I've been playing around with the ML language recently, using the OCaml implementation.

Picking up ML illustrates to me why it's useful to learn a number of different languages in order to experience various styles of programming - it's sometimes not enough that a language merely 'supports' a particular style; sometimes the language must live that style for the user to fully get it.

For example, lots of languages support 'currying' of functions by allowing the user to return anonymous closures. However ML is the first language I've used that embraces currying as the basis for implementing multi-argument functions - i.e. in ML, multi-argument functions are literally just nested single argument functions.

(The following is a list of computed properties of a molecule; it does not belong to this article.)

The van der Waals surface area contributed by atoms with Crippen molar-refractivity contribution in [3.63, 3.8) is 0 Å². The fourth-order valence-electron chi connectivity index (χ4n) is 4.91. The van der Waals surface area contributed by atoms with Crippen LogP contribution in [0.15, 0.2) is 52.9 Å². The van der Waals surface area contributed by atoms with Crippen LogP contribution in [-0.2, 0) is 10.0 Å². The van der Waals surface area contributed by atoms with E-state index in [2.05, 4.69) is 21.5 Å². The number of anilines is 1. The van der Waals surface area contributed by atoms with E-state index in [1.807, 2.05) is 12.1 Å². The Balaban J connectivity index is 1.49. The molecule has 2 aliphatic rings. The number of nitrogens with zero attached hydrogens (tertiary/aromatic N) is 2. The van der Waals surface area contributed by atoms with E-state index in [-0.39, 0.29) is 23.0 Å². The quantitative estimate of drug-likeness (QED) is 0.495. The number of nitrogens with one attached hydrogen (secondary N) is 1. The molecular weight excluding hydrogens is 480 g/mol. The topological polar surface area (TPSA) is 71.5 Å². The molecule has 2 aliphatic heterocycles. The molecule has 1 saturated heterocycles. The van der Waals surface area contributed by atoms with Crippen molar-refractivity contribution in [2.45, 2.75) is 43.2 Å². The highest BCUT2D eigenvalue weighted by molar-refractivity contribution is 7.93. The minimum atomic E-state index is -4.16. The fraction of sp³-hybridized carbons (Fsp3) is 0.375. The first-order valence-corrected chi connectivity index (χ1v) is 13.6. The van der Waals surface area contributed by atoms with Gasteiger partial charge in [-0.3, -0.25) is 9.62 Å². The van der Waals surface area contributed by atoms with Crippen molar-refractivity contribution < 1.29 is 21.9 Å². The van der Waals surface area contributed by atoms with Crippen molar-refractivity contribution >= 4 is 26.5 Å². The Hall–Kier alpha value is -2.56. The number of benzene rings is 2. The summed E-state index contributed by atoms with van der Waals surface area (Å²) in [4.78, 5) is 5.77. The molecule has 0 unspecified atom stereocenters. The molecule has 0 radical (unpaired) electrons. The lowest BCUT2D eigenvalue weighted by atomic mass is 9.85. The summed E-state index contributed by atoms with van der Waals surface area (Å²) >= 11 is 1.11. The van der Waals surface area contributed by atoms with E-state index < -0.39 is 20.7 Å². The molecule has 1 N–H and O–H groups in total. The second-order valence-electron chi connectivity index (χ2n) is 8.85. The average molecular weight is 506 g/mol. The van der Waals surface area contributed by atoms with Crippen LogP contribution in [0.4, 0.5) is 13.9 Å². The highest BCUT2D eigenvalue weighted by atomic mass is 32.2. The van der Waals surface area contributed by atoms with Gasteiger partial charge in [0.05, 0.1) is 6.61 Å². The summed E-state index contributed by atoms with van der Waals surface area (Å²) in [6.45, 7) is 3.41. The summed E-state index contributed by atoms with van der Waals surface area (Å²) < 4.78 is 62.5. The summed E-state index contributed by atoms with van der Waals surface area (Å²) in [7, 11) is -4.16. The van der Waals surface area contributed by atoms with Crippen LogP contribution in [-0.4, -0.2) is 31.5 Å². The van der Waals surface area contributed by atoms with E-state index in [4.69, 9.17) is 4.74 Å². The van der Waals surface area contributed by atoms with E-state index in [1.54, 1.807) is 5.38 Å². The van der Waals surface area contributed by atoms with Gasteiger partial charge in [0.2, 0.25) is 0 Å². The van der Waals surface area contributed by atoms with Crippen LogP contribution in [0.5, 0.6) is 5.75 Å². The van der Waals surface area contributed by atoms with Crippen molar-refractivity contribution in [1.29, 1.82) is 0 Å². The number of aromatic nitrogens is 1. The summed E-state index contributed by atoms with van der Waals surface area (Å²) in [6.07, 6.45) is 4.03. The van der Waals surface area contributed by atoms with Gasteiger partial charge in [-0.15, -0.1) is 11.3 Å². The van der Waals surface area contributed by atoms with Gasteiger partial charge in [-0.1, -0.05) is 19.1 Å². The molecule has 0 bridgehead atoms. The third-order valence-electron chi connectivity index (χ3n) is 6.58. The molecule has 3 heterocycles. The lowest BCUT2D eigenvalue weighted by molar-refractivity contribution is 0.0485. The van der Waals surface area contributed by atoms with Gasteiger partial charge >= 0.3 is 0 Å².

For example, in the following expression:

let sum = fun i j -> i + j

the type of 'sum' is:

int -> int -> int 

..meaning that 'sum' is a function that takes an integer and returns a function which takes an integer and returns an integer.

In addition OCaml's function-call syntax doesn't use brackets, which allows the call to be considered by the user as both as a multiple-arg function call or as a bunch of nested calls. E.g. in

sum 3 4

the above could be read either as 'invoke the 'sum' function with the arguments 3 and 4', or alternatively as 'invoke the 'sum' function with an argument 3, and then invoke the result of that with the argument 4'.